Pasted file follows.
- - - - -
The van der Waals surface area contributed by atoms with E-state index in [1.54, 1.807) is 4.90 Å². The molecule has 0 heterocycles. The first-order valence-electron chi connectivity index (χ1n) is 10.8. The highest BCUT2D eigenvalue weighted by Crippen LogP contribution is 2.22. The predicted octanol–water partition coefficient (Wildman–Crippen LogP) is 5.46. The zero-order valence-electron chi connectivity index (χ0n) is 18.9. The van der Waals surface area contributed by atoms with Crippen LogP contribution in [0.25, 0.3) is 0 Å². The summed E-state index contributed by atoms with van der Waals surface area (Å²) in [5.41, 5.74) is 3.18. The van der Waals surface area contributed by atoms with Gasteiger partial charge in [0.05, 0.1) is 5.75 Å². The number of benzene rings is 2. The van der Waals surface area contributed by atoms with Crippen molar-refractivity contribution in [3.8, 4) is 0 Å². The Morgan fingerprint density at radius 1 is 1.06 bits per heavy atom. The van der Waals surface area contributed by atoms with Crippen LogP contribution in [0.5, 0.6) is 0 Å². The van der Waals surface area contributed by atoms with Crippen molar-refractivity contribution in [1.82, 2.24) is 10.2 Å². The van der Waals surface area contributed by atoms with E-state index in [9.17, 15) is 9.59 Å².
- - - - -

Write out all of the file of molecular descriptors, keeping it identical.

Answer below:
The van der Waals surface area contributed by atoms with E-state index in [1.54, 1.807) is 4.90 Å². The molecule has 0 heterocycles. The first-order valence-electron chi connectivity index (χ1n) is 10.8. The highest BCUT2D eigenvalue weighted by Crippen LogP contribution is 2.22. The predicted octanol–water partition coefficient (Wildman–Crippen LogP) is 5.46. The zero-order valence-electron chi connectivity index (χ0n) is 18.9. The van der Waals surface area contributed by atoms with Crippen LogP contribution in [0.25, 0.3) is 0 Å². The summed E-state index contributed by atoms with van der Waals surface area (Å²) in [5.41, 5.74) is 3.18. The van der Waals surface area contributed by atoms with Gasteiger partial charge in [0.05, 0.1) is 5.75 Å². The number of benzene rings is 2. The van der Waals surface area contributed by atoms with Crippen molar-refractivity contribution in [3.8, 4) is 0 Å². The Morgan fingerprint density at radius 1 is 1.06 bits per heavy atom. The van der Waals surface area contributed by atoms with Crippen LogP contribution in [0.5, 0.6) is 0 Å². The van der Waals surface area contributed by atoms with Crippen molar-refractivity contribution in [1.82, 2.24) is 10.2 Å². The van der Waals surface area contributed by atoms with E-state index in [9.17, 15) is 9.59 Å².